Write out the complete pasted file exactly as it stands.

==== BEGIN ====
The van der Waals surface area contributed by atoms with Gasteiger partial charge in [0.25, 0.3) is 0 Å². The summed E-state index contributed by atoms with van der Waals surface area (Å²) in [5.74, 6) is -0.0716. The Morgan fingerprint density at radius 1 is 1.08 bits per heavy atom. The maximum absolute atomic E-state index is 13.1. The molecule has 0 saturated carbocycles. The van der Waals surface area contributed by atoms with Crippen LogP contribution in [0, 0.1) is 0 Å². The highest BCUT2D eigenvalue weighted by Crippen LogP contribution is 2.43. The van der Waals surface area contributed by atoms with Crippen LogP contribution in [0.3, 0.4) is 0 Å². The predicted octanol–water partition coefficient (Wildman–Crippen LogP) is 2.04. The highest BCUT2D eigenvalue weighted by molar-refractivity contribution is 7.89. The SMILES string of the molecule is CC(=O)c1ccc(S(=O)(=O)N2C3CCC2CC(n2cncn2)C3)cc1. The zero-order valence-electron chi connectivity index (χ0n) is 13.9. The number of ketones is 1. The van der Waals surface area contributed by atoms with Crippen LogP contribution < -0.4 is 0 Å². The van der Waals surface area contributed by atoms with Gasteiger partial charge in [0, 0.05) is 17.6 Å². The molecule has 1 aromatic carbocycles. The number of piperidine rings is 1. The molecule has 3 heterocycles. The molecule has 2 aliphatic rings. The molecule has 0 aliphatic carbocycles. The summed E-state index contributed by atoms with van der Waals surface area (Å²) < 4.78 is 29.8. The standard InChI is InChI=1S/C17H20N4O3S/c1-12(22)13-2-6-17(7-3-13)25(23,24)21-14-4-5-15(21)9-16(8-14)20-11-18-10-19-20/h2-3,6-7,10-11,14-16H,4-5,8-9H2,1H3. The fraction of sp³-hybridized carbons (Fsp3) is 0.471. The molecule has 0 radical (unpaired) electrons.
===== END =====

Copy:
The van der Waals surface area contributed by atoms with Gasteiger partial charge in [0.25, 0.3) is 0 Å². The summed E-state index contributed by atoms with van der Waals surface area (Å²) in [5.74, 6) is -0.0716. The Morgan fingerprint density at radius 1 is 1.08 bits per heavy atom. The maximum absolute atomic E-state index is 13.1. The molecule has 0 saturated carbocycles. The van der Waals surface area contributed by atoms with Crippen LogP contribution in [0, 0.1) is 0 Å². The highest BCUT2D eigenvalue weighted by Crippen LogP contribution is 2.43. The van der Waals surface area contributed by atoms with Crippen LogP contribution in [0.3, 0.4) is 0 Å². The predicted octanol–water partition coefficient (Wildman–Crippen LogP) is 2.04. The highest BCUT2D eigenvalue weighted by molar-refractivity contribution is 7.89. The SMILES string of the molecule is CC(=O)c1ccc(S(=O)(=O)N2C3CCC2CC(n2cncn2)C3)cc1. The zero-order valence-electron chi connectivity index (χ0n) is 13.9. The number of ketones is 1. The van der Waals surface area contributed by atoms with Crippen LogP contribution < -0.4 is 0 Å². The van der Waals surface area contributed by atoms with Gasteiger partial charge in [0, 0.05) is 17.6 Å². The molecule has 1 aromatic carbocycles. The number of piperidine rings is 1. The molecule has 3 heterocycles. The molecule has 2 aliphatic rings. The molecule has 0 aliphatic carbocycles. The summed E-state index contributed by atoms with van der Waals surface area (Å²) < 4.78 is 29.8. The standard InChI is InChI=1S/C17H20N4O3S/c1-12(22)13-2-6-17(7-3-13)25(23,24)21-14-4-5-15(21)9-16(8-14)20-11-18-10-19-20/h2-3,6-7,10-11,14-16H,4-5,8-9H2,1H3. The fraction of sp³-hybridized carbons (Fsp3) is 0.471. The molecule has 0 radical (unpaired) electrons.